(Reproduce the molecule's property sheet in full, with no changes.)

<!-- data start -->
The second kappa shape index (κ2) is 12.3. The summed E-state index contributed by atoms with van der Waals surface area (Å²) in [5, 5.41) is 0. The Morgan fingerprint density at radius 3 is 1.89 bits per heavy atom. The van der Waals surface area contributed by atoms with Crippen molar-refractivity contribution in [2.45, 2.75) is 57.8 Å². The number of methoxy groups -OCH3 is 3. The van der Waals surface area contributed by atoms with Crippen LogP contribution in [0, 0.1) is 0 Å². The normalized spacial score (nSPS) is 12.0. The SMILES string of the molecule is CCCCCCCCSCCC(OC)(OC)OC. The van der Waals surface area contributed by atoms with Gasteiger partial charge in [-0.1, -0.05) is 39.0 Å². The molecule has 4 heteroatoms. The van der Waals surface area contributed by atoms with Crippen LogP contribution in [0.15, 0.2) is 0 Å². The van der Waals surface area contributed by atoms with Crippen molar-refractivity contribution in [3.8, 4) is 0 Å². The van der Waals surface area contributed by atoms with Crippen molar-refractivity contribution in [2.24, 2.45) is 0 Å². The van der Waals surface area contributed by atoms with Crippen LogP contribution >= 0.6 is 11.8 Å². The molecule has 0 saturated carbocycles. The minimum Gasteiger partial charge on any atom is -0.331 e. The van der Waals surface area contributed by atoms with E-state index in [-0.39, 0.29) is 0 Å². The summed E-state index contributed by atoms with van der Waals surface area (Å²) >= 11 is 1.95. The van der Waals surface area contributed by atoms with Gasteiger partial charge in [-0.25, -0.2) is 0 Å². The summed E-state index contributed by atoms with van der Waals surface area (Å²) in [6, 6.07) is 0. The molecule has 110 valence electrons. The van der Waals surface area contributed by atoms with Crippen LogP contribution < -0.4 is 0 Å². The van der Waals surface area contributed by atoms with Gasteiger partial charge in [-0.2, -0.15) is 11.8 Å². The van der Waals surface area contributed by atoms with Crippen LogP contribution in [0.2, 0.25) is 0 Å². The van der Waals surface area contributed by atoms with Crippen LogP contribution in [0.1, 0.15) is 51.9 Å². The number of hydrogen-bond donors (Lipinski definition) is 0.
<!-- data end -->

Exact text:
The second kappa shape index (κ2) is 12.3. The summed E-state index contributed by atoms with van der Waals surface area (Å²) in [5, 5.41) is 0. The Morgan fingerprint density at radius 3 is 1.89 bits per heavy atom. The van der Waals surface area contributed by atoms with Crippen molar-refractivity contribution in [2.45, 2.75) is 57.8 Å². The number of methoxy groups -OCH3 is 3. The van der Waals surface area contributed by atoms with Crippen LogP contribution in [0, 0.1) is 0 Å². The normalized spacial score (nSPS) is 12.0. The SMILES string of the molecule is CCCCCCCCSCCC(OC)(OC)OC. The van der Waals surface area contributed by atoms with Gasteiger partial charge in [-0.1, -0.05) is 39.0 Å². The molecule has 4 heteroatoms. The van der Waals surface area contributed by atoms with Crippen LogP contribution in [0.15, 0.2) is 0 Å². The van der Waals surface area contributed by atoms with Crippen molar-refractivity contribution in [3.8, 4) is 0 Å². The van der Waals surface area contributed by atoms with Crippen molar-refractivity contribution in [2.24, 2.45) is 0 Å². The van der Waals surface area contributed by atoms with Crippen LogP contribution >= 0.6 is 11.8 Å². The molecule has 0 saturated carbocycles. The minimum Gasteiger partial charge on any atom is -0.331 e. The van der Waals surface area contributed by atoms with E-state index in [-0.39, 0.29) is 0 Å². The summed E-state index contributed by atoms with van der Waals surface area (Å²) >= 11 is 1.95. The van der Waals surface area contributed by atoms with Gasteiger partial charge in [-0.25, -0.2) is 0 Å². The summed E-state index contributed by atoms with van der Waals surface area (Å²) in [6, 6.07) is 0. The molecule has 110 valence electrons. The van der Waals surface area contributed by atoms with Crippen LogP contribution < -0.4 is 0 Å². The van der Waals surface area contributed by atoms with Gasteiger partial charge in [-0.2, -0.15) is 11.8 Å². The van der Waals surface area contributed by atoms with Crippen LogP contribution in [0.2, 0.25) is 0 Å². The van der Waals surface area contributed by atoms with Crippen LogP contribution in [0.1, 0.15) is 51.9 Å². The number of hydrogen-bond donors (Lipinski definition) is 0.